Downspouts that dump into the middle of your landscape beds are a real problem. They can flood the bed, hauling mulch out of it and drowning the plants inside. The problem can be solved with a few pieces of PVC and some digging. In this photo of our Garland landscape installation you’ll see what’s called a downspout adapter. Just like the name implies, these attach to the downspout and convert the rectangular shape of the pipe into the round shape of the 4″ PVC. I don’t use the corrugated black pipe because the ribs catch dirt and, since it’s flexible, it will follow the dips and valleys of your trench trapping leaves and dirt in the middle of the pipe. I prefer 4″ sewer and drain pipe (S&D pipe is a thin walled pipe just for drains) because it runs straight and doesn’t trap as much debris inside. At the other end, in the middle of the lawn, is a pop-up emitter. This has a plastic cap with a light spring on it. The force of the water from the roof causes the cap to pop up, letting the water flow out into the middle of the lawn instead of flooding the beds. Sometimes the simplest solutions are the best.
This is Virginia Buttonweed. What makes it tough to control is its viney roots underground. Most weed killers that are labeled for dandelions such as 2-4-D products will control it but you’ll need to make several applications to kill out all of the roots that it has. It’s this kind of weed that sends most homeowners to the pros.
Grub worms can cause serious damage to lawns in late summer. Until recently we had to wait for the damage before we treated for them but a few years ago a product came out that prevents them before they cause damage. If you’re going to treat this yourself, don’t just buy the first bag with a grub worm picture. Look at the label and find one with Imidicloprid as its active ingredient. The best time to apply is from May through late June. Doing yourself is fine but if you don’t have time or want to leave it to the lawn care pros go to our website at www.VillageGreen-inc.com or call us.
Setting plants is the part I enjoy the most because we get to be creative. We usually start on the left and work to the right, quickly placing all of the plants the drawing calls for in the general area it shows without trying to really position them. Once they’re close to their spots we work backwards, arranging and spacing them where they look best. Sometimes it’s exactly where the drawing shows, sometimes it’s a different spot if they look too close to one another. We’ll usually make at least one more pass perfecting the distances between each plant. It’s important to know what size each eventually will be and what shape it grow into. I’ll usually stand above a plant and stretch my arms to its eventual size to make sure we’re not crowding them. If you rush this part of the job and make a mistake, two years down the road you’re going to be pulling perfectly good plants out because they have grown into each other. A good rule of thumb is when you’re done, if you feel like you need one more plant in each spot, you’ve done your job right.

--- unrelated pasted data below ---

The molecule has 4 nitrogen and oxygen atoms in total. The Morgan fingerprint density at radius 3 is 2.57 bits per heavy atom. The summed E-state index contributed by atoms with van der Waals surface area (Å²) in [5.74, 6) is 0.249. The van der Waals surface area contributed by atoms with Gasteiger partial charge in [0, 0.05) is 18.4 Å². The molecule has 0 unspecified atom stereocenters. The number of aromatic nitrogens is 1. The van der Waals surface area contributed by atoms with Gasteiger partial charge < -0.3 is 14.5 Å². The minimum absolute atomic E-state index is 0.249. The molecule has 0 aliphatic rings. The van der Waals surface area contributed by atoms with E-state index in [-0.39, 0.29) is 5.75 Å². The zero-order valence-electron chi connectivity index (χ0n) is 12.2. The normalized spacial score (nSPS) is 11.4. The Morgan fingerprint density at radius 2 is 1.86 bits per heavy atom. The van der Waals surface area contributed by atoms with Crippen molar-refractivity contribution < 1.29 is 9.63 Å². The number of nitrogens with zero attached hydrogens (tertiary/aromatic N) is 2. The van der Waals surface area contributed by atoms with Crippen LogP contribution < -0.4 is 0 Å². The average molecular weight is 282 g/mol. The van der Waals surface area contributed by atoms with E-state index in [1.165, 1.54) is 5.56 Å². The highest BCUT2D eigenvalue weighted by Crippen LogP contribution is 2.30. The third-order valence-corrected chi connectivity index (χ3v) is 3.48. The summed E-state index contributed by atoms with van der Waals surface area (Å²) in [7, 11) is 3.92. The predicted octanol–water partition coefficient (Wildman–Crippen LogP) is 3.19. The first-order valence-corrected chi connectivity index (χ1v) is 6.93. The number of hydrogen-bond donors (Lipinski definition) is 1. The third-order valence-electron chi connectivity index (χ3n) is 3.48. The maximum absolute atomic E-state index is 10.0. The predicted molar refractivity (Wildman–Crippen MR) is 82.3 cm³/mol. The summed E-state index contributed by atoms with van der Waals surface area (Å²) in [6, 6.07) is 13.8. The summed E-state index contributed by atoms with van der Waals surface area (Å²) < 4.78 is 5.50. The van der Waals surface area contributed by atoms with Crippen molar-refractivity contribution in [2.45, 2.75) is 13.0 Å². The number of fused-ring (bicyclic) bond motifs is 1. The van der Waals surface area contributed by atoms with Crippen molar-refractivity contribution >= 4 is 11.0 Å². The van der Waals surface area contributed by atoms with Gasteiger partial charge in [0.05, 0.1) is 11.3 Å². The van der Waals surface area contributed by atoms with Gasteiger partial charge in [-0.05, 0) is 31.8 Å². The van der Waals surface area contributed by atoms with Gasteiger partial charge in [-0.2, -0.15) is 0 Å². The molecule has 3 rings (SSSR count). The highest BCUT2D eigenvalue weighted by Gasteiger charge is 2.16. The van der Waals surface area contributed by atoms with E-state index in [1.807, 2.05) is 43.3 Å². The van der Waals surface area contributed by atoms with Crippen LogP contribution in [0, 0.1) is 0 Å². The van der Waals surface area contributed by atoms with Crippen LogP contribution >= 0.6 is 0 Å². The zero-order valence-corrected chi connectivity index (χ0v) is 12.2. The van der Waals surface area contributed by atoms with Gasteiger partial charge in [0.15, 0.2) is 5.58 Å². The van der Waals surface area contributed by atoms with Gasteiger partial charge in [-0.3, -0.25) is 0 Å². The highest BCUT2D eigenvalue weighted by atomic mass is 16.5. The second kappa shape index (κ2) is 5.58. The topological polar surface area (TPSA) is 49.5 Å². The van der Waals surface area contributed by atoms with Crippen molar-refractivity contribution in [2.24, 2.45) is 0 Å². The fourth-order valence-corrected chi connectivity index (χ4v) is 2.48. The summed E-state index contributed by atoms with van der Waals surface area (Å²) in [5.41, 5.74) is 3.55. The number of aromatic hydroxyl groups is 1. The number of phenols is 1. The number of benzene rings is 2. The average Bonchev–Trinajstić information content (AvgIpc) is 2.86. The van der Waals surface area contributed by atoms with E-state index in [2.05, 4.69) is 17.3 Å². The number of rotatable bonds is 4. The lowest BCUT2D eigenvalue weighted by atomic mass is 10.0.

We just finished setting plants at this landscape job in Sachse.
We’re starting a landscape installation in Sachse today. The home has a beautiful stone border but it is too close to the house to allow us to create depth so we’re extending the beds out in front of the stone by eight feet. The builder also used lots of dwarf burfords which are great plants but not great placed as a hedge in front of the house. We’ll be moving them to the sides of the house were they can reach their natural height of 8′ tall. Our first step is to mark the rough outline of the bed with blue paint.
You never know what you’re going to find at our shop. Even though we’re located in downtown Plano we’ve had opossums, coyotes, a momma raccoon with several babies following her and now a momma fox with her babies. For some reason she’s not afraid of us and comes within a few feet.
After spending 30 years repairing sprinklers and installing landscape in North Dallas, what I have noticed is there are very few drainage problems. What I find most of the time when I’m called to fix a drainage issue is we have an over-watering issue instead. When there is a real drainage issue most people want to solve it with pipes. French drains that are filled with gravel are not very effective in the heavy, clay soils we have in Dallas, Richardson, Plano and the surrounding areas so where possible, we want to use surface drainage instead. The area in the photo below used to run across bare dirt, over a retaining wall and straight into the neighbor’s pool. We added river rock along the path of the water to slow it down and added ivy where the was likely to spill out to further break up the water. Yesterday we had two inches of rain starting at 2am and continuing into the afternoon. There is no sign of run off on the other side of the retaining wall and the neighbor is delighted with us. His problem was solved and our client has a beautiful addition to his landscape – much nicer looking than gravel and pipes.
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